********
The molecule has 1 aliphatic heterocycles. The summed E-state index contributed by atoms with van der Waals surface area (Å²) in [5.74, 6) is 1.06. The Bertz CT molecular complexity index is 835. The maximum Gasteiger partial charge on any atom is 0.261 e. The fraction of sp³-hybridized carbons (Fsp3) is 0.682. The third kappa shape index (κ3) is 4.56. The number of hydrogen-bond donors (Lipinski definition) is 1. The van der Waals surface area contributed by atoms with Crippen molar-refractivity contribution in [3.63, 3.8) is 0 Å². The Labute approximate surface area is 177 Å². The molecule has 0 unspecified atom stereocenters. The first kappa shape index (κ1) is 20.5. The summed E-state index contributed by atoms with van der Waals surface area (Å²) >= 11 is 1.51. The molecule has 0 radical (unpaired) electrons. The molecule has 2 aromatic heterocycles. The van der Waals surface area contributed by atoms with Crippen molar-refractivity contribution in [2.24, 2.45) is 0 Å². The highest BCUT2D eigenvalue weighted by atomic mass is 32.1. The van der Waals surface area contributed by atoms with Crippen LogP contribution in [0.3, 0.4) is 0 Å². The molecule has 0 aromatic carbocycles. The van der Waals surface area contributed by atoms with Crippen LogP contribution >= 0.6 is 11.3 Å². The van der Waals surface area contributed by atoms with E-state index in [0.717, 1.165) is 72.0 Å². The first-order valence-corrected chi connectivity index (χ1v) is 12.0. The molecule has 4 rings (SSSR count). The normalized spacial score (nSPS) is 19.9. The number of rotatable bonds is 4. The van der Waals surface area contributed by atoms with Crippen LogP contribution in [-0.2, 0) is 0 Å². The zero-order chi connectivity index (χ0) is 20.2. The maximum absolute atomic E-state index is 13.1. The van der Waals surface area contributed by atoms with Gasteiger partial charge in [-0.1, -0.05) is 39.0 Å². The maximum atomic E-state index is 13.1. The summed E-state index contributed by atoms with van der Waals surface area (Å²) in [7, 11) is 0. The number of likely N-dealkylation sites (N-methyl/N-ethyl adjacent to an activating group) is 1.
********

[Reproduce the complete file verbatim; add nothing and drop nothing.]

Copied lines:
The molecule has 1 aliphatic heterocycles. The summed E-state index contributed by atoms with van der Waals surface area (Å²) in [5.74, 6) is 1.06. The Bertz CT molecular complexity index is 835. The maximum Gasteiger partial charge on any atom is 0.261 e. The fraction of sp³-hybridized carbons (Fsp3) is 0.682. The third kappa shape index (κ3) is 4.56. The number of hydrogen-bond donors (Lipinski definition) is 1. The van der Waals surface area contributed by atoms with Crippen molar-refractivity contribution in [3.63, 3.8) is 0 Å². The Labute approximate surface area is 177 Å². The molecule has 0 unspecified atom stereocenters. The first kappa shape index (κ1) is 20.5. The summed E-state index contributed by atoms with van der Waals surface area (Å²) >= 11 is 1.51. The molecule has 0 radical (unpaired) electrons. The molecule has 2 aromatic heterocycles. The van der Waals surface area contributed by atoms with Crippen molar-refractivity contribution in [2.24, 2.45) is 0 Å². The highest BCUT2D eigenvalue weighted by atomic mass is 32.1. The van der Waals surface area contributed by atoms with Crippen LogP contribution in [0.3, 0.4) is 0 Å². The molecule has 0 aromatic carbocycles. The van der Waals surface area contributed by atoms with Crippen LogP contribution >= 0.6 is 11.3 Å². The van der Waals surface area contributed by atoms with E-state index in [0.717, 1.165) is 72.0 Å². The first-order valence-corrected chi connectivity index (χ1v) is 12.0. The molecule has 4 rings (SSSR count). The normalized spacial score (nSPS) is 19.9. The number of rotatable bonds is 4. The van der Waals surface area contributed by atoms with Crippen LogP contribution in [-0.2, 0) is 0 Å². The zero-order chi connectivity index (χ0) is 20.2. The maximum absolute atomic E-state index is 13.1. The van der Waals surface area contributed by atoms with Gasteiger partial charge in [-0.1, -0.05) is 39.0 Å². The maximum atomic E-state index is 13.1. The summed E-state index contributed by atoms with van der Waals surface area (Å²) in [7, 11) is 0. The number of likely N-dealkylation sites (N-methyl/N-ethyl adjacent to an activating group) is 1.